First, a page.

Capital and financial account balance-10.5-18.0-8.7-12.9-14.3-18.6-16.7-25.3
Capital account (net)-0.2-0.2-0.2-0.2-0.2-0.3-0.3-0.3
Financial account (net)-10.3-17.8-8.5-12.7-14.1-18.4-16.4-25.0
Direct investment4.99.09.07.012.511.813.214.0
Assets-2.3-2.7-10.8-6.9-12.2-12.3-14.4-16.1
Liabilities7.211.719.813.924.724.127.630.1
Portfolio investment-13.1-10.0-5.5-3.3-8.9-16.6-15.0-22.9
Assets-13.4-14.3-7.0-8.3-17.8-22.6-20.4-31.1
Liabilities0.24.31.65.08.96.05.48.3
Other investment-2.0-16.7-12.1-16.4-17.7-13.6-14.6-16.2
Assets-8.5-21.1-28.3-32.2-53.4-67.7-72.6-80.3
Liabilities6.54.316.215.935.754.158.064.1
Net errors and omissions0.63.22.62.91.6-1.10.00.0
Overall balance1.36.812.112.317.019.417.710.8
Memorandum items:
Current account as percent of GDP12.623.216.718.621.824.318.217.6
Trade balance as percent of GDP21.231.628.431.031.830.525.724.0
Net international investment position
(In billions of U.S. dollars)81.798.2112.6143.2160.8154.7
GDP in US$ billion88.393.2109.2119.8136.6161.3189.7206.1
(In percent of GDP)92.6105.4103.1119.6117.795.9
MAS forward position (in billions of US$) 2/0.05.413.921.358.863.591.7
Net capital and financial flows 3/-9.8-9.52.4-2.724.7-15.0
Sources: Monetary Authority of Singapore, Economic Survey of Singapore; and staff estimates and projections.

Data for the current account balance, the capital and financial account balance, and net errors and omissions are converted to U.S. dollars from the official presentation in Singapore dollars using period-average exchanget

Latest observation as of April 2008.

Including net errors and omissions and excluding capital flows associated with changes in the MAS’ forward position.

Sources: Monetary Authority of Singapore, Economic Survey of Singapore; and staff estimates and projections.

Data for the current account balance, the capital and financial account balance, and net errors and omissions are converted to U.S. dollars from the official presentation in Singapore dollars using period-average exchanget

Latest observation as of April 2008.

Including net errors and omissions and excluding capital flows associated with changes in the MAS’ forward position.

Table 4.Singapore: Monetary Survey, 2005–08
2005200620072008
Mar.Jun.Sep.Dec.Mar.Jun.Sep.Dec.Mar.
(In billions of Singapore dollars, end of period)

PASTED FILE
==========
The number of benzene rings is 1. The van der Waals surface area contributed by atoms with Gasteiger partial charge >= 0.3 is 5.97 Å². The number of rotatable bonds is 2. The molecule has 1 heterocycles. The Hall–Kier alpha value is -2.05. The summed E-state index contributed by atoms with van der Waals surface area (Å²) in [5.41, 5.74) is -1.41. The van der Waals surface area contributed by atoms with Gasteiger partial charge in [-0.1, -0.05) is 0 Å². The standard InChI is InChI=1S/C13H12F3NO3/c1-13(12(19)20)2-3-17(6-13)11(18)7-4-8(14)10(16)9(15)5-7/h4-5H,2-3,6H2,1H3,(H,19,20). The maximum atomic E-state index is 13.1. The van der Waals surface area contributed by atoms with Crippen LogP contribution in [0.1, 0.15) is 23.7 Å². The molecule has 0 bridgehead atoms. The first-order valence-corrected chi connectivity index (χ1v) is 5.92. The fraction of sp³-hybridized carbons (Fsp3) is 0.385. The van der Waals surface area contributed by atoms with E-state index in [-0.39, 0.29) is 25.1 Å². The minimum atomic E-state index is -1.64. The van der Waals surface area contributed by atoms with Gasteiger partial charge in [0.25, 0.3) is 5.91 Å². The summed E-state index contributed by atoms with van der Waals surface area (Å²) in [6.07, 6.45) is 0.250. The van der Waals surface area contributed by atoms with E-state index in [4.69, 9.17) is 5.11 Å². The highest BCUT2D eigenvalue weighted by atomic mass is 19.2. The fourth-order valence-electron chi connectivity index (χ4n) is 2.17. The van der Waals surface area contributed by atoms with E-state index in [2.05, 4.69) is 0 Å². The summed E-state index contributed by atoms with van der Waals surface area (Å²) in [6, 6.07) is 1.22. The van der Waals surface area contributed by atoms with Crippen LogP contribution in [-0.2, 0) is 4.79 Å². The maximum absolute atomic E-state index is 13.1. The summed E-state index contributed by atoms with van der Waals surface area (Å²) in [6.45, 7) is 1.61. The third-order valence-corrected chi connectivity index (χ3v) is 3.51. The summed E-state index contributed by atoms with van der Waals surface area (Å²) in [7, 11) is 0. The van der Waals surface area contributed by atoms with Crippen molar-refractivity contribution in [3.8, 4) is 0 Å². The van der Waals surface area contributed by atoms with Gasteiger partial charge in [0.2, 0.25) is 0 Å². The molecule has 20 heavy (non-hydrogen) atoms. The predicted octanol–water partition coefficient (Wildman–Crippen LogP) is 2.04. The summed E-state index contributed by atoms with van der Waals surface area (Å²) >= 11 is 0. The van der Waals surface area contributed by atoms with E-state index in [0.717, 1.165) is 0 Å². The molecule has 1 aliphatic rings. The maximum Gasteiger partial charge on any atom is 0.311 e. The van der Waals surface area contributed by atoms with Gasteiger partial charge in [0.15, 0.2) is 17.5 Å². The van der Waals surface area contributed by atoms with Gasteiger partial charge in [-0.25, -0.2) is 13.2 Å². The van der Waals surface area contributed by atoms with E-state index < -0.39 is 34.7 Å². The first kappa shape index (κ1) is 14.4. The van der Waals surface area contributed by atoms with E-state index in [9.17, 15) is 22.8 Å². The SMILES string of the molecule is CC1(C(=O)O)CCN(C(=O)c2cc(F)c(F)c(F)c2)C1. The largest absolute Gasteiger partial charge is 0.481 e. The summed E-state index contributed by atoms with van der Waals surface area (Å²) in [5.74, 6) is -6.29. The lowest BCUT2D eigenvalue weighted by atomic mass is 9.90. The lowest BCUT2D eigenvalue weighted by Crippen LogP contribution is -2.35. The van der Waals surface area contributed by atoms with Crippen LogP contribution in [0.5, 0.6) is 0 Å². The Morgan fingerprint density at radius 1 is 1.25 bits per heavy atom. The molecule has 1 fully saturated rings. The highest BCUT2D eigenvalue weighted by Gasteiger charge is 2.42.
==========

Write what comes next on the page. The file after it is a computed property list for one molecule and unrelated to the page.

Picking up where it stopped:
Net foreign assets193.7204.1210.5219.7224.8238.5238.6237.5237.2251.1
Monetary authorities191.8195.6201.3204.0207.9208.0219.6225.5233.8244.2
Deposit money banks 1/1.98.59.215.716.930.519.011.93.47.0
Domestic credit240.6240.2249.4255.8256.4266.5276.5290.6299.2316.0
Claims on private sector189.8189.1193.4197.4199.1205.0212.3220.1232.8245.1
Nonbank lending183.1182.6189.6194.0194.6201.4209.1218.7233.4249.5
Claims on central government50.851.155.958.457.361.564.270.566.470.9
Other items (net) 2/-208.6-210.7-216.2-224.1-212.5-218.2-213.8-225.4-229.6-244.4
M3225.7233.6243.7251.4268.7286.8301.3302.7306.8322.7
(Annual percentage change)
Domestic credit1.00.63.14.76.611.010.913.616.718.6
Claims on private sector2.01.93.45.04.98.49.711.516.919.6
Non-bank lending2.22.85.77.56.310.310.312.820.023.9
M36.48.311.212.719.122.823.620.414.112.5
(Contribution to M3 growth, in percent)
Net foreign assets9.910.211.612.013.814.711.57.14.64.4
Domestic credit (net)1.10.63.35.17.011.311.113.915.917.3
Claims on private sector1.71.62.94.24.16.87.79.012.514.0
Claims on central government-0.6-1.00.40.92.94.43.44.83.43.3
Other items (net) 2/-4.6-2.5-3.7-4.5-1.7-3.21.0-0.5-6.4-9.2
Source: Monetary Authority of Singapore and IMF, International Financial Statistics.

Commercial banks.

Including other non-bank financial institutions.

Source: Monetary Authority of Singapore and IMF, International Financial Statistics.

Commercial banks.

Including other non-bank financial institutions.

Table 5.Singapore: Summary of Government Operations, 2004/05–2008/09 1/(In percent of GDP)
2004/052005/062006/072007/082008/09
BudgetPrel.BudgetProj.
Total revenue20.121.121.617.324.321.923.2
Current revenue18.717.917.816.019.418.219.2
Tax revenue12.712.613.012.014.413.213.9
Investment income 2/4.04.13.73.13.63.53.8
Other nontax revenue2.01.21.10.91.41.51.5
Capital revenue 3/1.53.33.81.34.93.74.0
Total expenditure14.313.014.414.514.717.517.5
Current expenditure11.911.313.011.712.213.113.1
Operating expenditure10.910.510.810.310.510.710.7
Debt servicing0.20.10.10.00.00.00.0
Agency fees on land sales0.00.00.00.00.00.00.0